Clifford Brown Transcriptions
Back in high school when I was learning jazz improvisation, one of the things I did quite a bit of was transcribe solos. I had a terrible little tape recorder that I pretty much wore out, and before that was available I used to just drop the needle on the record over and over and over until I got the passage that was trying to figure out. I don't think students today realize the amount of jazz educational stuff out there and ease with which they can have access to all of it with one click of a mouse.
Over the past 25 years there have been so many great books written about how to improvise, and now there are tons of great books on specific artists that break down every aspect of what they played on recordings. In a way, the amount of information available on jazz playing is almost overwhelming so it is best to just focus on one thing, one solo, one tune, or even one short chord progression when you are practicing. I remember a Kenny Werner clinic from a number of years ago where he suggested to play one tune in all keys for an entire year. That might be a little over-the-top but I totally understand where he's coming from. One of the hardest things to do when learning how to play jazz (or anything for that matter) is to simply focus on one thing until you master it.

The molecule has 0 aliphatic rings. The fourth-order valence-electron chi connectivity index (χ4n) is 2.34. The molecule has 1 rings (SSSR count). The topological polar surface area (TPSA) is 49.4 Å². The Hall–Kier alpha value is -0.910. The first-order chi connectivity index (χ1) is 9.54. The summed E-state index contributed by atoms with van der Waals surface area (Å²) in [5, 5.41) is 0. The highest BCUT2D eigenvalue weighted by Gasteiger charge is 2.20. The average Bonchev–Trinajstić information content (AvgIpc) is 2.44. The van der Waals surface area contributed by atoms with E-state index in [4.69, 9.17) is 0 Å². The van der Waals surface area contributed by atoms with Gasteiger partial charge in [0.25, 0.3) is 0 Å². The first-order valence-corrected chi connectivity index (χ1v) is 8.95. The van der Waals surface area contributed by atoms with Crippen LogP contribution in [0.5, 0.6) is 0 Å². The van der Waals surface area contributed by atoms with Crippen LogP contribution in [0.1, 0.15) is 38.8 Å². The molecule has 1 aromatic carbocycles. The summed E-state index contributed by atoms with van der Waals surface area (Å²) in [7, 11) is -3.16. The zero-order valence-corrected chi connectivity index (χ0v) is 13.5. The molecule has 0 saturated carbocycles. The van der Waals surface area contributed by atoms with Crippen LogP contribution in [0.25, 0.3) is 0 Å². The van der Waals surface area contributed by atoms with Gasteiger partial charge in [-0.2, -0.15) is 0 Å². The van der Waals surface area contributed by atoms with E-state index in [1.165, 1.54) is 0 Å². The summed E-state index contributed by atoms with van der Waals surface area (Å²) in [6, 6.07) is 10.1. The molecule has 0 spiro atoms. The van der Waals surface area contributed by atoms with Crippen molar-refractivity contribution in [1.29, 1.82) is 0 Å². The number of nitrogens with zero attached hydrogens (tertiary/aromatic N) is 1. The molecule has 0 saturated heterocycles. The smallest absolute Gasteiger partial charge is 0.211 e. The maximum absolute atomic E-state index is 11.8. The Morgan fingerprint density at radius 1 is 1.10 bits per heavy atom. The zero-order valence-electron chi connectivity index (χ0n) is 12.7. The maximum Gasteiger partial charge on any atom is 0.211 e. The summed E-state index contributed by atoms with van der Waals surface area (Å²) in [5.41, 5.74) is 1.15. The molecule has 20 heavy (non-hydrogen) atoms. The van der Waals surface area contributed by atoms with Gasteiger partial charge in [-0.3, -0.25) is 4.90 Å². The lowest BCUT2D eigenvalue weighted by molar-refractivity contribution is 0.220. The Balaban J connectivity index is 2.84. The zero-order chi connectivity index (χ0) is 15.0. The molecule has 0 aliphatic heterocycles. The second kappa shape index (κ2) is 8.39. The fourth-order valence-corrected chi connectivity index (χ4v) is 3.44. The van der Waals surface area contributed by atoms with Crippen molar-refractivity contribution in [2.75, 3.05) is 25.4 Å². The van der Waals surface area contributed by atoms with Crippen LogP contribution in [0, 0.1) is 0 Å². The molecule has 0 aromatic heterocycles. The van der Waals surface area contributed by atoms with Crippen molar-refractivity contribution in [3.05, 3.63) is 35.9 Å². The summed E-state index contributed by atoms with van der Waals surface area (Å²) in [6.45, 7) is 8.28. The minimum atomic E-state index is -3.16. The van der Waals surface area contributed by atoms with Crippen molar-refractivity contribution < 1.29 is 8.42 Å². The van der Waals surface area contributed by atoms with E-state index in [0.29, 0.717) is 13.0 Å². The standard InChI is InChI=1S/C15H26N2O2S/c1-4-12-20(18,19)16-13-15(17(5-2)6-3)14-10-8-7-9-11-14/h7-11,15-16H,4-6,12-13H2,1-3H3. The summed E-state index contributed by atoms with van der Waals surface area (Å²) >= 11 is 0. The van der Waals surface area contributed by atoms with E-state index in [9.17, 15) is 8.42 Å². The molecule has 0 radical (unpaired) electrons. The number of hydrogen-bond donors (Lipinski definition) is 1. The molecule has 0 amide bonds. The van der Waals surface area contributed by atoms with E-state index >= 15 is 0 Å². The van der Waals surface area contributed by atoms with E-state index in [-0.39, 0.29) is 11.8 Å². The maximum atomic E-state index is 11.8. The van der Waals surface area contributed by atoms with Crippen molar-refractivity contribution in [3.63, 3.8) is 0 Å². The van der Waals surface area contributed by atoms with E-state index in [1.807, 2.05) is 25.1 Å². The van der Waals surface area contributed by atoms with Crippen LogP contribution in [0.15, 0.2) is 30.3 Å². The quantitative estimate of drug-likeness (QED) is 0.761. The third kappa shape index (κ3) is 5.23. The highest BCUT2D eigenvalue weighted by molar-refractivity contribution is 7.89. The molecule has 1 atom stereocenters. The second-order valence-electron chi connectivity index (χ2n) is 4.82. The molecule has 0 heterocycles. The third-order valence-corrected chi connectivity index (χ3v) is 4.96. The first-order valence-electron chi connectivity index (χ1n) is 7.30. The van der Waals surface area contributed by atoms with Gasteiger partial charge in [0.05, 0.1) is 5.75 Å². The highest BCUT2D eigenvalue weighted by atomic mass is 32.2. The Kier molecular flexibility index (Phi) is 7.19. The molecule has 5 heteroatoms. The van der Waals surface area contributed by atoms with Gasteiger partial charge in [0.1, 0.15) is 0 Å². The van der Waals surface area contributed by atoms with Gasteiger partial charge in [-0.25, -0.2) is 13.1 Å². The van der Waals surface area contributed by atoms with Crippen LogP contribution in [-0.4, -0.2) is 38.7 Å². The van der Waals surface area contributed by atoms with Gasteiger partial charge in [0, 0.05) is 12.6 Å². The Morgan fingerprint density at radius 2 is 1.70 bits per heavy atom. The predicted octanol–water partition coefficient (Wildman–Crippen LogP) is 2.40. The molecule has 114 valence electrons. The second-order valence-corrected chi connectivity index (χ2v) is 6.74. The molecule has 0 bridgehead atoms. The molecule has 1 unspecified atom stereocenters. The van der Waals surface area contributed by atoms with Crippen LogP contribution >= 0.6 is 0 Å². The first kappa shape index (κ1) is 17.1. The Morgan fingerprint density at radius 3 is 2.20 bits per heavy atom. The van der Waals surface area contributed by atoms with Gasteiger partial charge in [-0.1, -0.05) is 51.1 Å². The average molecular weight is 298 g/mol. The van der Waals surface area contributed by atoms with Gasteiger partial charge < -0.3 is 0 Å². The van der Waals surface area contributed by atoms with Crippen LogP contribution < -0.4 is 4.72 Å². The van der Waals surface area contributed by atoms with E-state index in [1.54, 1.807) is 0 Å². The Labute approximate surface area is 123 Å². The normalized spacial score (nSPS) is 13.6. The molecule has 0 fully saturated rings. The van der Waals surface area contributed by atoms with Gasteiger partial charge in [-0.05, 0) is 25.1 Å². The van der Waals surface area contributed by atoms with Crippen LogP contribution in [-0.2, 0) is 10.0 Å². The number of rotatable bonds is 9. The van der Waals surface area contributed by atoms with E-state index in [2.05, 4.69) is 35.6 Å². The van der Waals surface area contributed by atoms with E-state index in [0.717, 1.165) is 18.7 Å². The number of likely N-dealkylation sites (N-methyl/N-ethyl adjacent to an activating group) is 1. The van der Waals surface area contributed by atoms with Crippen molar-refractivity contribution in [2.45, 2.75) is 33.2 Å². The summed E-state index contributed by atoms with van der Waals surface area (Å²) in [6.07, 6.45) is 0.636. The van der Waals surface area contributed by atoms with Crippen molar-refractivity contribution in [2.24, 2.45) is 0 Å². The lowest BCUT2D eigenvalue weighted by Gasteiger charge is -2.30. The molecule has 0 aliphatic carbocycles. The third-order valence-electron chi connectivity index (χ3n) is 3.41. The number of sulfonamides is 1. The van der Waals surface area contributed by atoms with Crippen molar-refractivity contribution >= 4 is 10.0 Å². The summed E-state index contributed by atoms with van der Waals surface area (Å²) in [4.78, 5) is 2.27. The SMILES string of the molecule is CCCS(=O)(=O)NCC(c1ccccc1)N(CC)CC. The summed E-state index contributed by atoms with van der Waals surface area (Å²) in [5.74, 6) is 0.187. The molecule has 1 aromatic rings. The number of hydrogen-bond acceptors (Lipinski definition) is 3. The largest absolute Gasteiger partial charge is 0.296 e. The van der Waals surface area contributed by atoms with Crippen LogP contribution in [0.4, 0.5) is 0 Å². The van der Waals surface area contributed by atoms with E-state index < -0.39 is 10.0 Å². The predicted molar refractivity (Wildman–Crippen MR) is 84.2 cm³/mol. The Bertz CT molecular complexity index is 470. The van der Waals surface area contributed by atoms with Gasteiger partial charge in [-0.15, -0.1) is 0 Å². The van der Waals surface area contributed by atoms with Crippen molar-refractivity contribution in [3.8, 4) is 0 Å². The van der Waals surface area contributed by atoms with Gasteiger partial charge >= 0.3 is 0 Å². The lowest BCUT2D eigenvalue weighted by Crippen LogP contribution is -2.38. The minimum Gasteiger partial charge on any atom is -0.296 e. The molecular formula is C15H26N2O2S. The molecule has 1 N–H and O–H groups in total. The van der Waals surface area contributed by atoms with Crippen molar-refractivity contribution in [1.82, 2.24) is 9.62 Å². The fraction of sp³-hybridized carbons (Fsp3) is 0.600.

When I first started transcribing solos, I would tend to gravitate towards players whose melodic lines sounded like they were written out before hand, almost perfect in a sense. I still have some of the solos that I transcribed in high school from Miles Davis, Clifford Brown, and Lee Morgan. As I was surfing around Amazon.com I stumbled across what looks like a terrific book on Clifford Brown's playing. From what I can tell it is a complete analysis of Clifford's melodic lines, broken down into digestible chunks. You can check out below
Essential Jazz Lines in the Style of Clifford Brown, Bb Edition
Clifford Brown was one of the most influential jazz trumpeters and was a true master of jazz. His fantastic tone, time, feel and command of the jazz language have been inspiring jazz musicians on all instruments for decades. This book breaks down many of the one and two-bar phrases played by Clifford and helps students apply them to their own playing. Lines played over minor, dominant, and major chords as well as short, long and minor ii-V material can be mastered by practicing with the accompanying play-along CD. Chapters on Guide Tones, Bebop Scales, Targeting, and Playing the Upper-Structure will help students analyze and memorize the lines presented in the book. There is also a chapter with further insight in Clifford’s style which discusses his phrasing as well as other musical devices he used to get his sound. A must have for aspiring students wanting the master the jazz language.